- The social impact of religious and economic changes under Mary I: rebellion, intellectual developments, humanist and religious thought
- Elizabeth I: character, aims and consolidation of power, including the Elizabethan Settlement and relations with foreign powers
- Continuity and change in royal government – a thematic approach
2.00 – 2.30pm
Workshop: The key to Excellent Essays on Tudor History: Dr Keith Milne
- Analysing essay answers on Foreign Affairs under Elizabeth to confirm what examiners are looking for at grades C, B, A and A*
- Addressing the demands of themes of change and continuity, difference and similarity in A-level Tudor breadth essays
- Student Activity – excellent essay practice: students lift example responses up two grades to understand what examiners expect
2.30 – 2.40pm
2.40 – 3.20pm
The triumph of Elizabeth I, 1563–1603 – to what extent is it accurate to describe this as a Golden Age?
- Elizabethan government: court, ministers and parliament; the extent of faction at court and the reliance on chief ministers
- Foreign affairs: issues of succession; Mary, Queen of Scots; relations with Spain
- Religious developments, change and continuity; the English renaissance and ‘the Golden Age’ of art, literature and music
- The importance of harvest failures in the 1590s and the growth of social distress
- The last years of Elizabeth: the state of England politically, economically, religiously and socially by 1603
3.20 – 3.40pm
History Exams: Tactics for Achieving the Highest Grades
Dr Keith Milne
- How to revise and prepare for breadth. How to prove understanding beyond knowledge at A/A*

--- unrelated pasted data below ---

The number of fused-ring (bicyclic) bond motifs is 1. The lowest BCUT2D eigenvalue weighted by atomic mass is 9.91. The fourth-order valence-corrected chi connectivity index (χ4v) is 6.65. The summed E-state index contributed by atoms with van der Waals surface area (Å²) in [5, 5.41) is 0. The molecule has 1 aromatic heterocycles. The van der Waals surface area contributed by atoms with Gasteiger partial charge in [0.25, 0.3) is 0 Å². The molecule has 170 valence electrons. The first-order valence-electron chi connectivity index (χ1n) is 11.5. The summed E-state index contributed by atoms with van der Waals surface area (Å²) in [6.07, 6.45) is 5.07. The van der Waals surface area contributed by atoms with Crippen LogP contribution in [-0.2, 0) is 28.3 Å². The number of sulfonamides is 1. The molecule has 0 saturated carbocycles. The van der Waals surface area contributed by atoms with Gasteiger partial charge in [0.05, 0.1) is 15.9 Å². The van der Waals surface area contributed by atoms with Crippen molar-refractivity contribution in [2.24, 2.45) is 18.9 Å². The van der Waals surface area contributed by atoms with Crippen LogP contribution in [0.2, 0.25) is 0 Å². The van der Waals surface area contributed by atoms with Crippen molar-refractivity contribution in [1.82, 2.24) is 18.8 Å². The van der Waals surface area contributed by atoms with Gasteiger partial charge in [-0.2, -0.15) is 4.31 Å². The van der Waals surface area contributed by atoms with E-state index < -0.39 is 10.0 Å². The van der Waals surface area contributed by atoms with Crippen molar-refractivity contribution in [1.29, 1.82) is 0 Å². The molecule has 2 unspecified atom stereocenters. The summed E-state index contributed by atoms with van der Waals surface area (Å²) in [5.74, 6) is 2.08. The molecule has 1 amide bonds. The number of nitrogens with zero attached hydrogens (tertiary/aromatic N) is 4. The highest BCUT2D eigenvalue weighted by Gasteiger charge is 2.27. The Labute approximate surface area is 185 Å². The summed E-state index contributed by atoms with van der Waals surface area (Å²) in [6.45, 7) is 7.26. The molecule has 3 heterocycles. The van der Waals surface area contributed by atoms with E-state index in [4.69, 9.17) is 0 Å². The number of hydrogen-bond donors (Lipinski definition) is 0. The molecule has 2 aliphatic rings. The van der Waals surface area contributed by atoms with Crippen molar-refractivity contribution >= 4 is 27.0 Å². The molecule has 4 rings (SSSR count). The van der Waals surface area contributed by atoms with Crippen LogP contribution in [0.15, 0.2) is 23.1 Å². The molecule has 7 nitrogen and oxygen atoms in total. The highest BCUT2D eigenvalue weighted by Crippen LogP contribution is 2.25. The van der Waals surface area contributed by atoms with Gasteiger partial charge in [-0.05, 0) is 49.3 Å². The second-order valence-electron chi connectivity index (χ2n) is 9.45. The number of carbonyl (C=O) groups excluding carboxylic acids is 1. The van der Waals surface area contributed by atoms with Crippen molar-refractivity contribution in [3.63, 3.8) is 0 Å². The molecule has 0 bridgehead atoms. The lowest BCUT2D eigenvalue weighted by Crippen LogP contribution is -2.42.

- Exactly what examiners look for and how to boost your academic confidence
- What qualities are typically seen in an A* script
- Exam tactics and techniques that produce high grade essays
Dr Paul Cavill
Paul is a lecturer at Pembroke College, whose expertise is on the political and ecclesiastical history of early modern England, concentrating on the late fifteenth and early sixteenth centuries. My research focuses on governance and the constitution, principally in the context of the Wars of the Roses and of the Break with Rome. I have a particular interest in the history of parliament, especially as a means of exploring the origins, development, and reception of public policy
Professor Susan Doran
Professor Doran has a substantial publishing record which reflects a particular interest in the religious and political history of the Tudors, especially Elizabeth I. She is also a Senior Research Fellow at Jesus College and Director of Studies in History at Regent’s Park College.
Keith has 25 years of teaching experience in a wide range of schools and is currently Head of History in a large and very successful department of eleven full-time teachers. In addition to lecturing part time at university, whilst studying for a PhD in European History, he has written and also advised on a number of textbooks for A Level History students. He is a highly experienced Principal Examiner and Principal Moderator for a major examination body, leading a large number of very popular online and face-to-face conferences detailing the routes to exam success for all A Level students.
One free teacher place for every 10 student places
Additional teachers £35+VAT
Individual teachers £80+VAT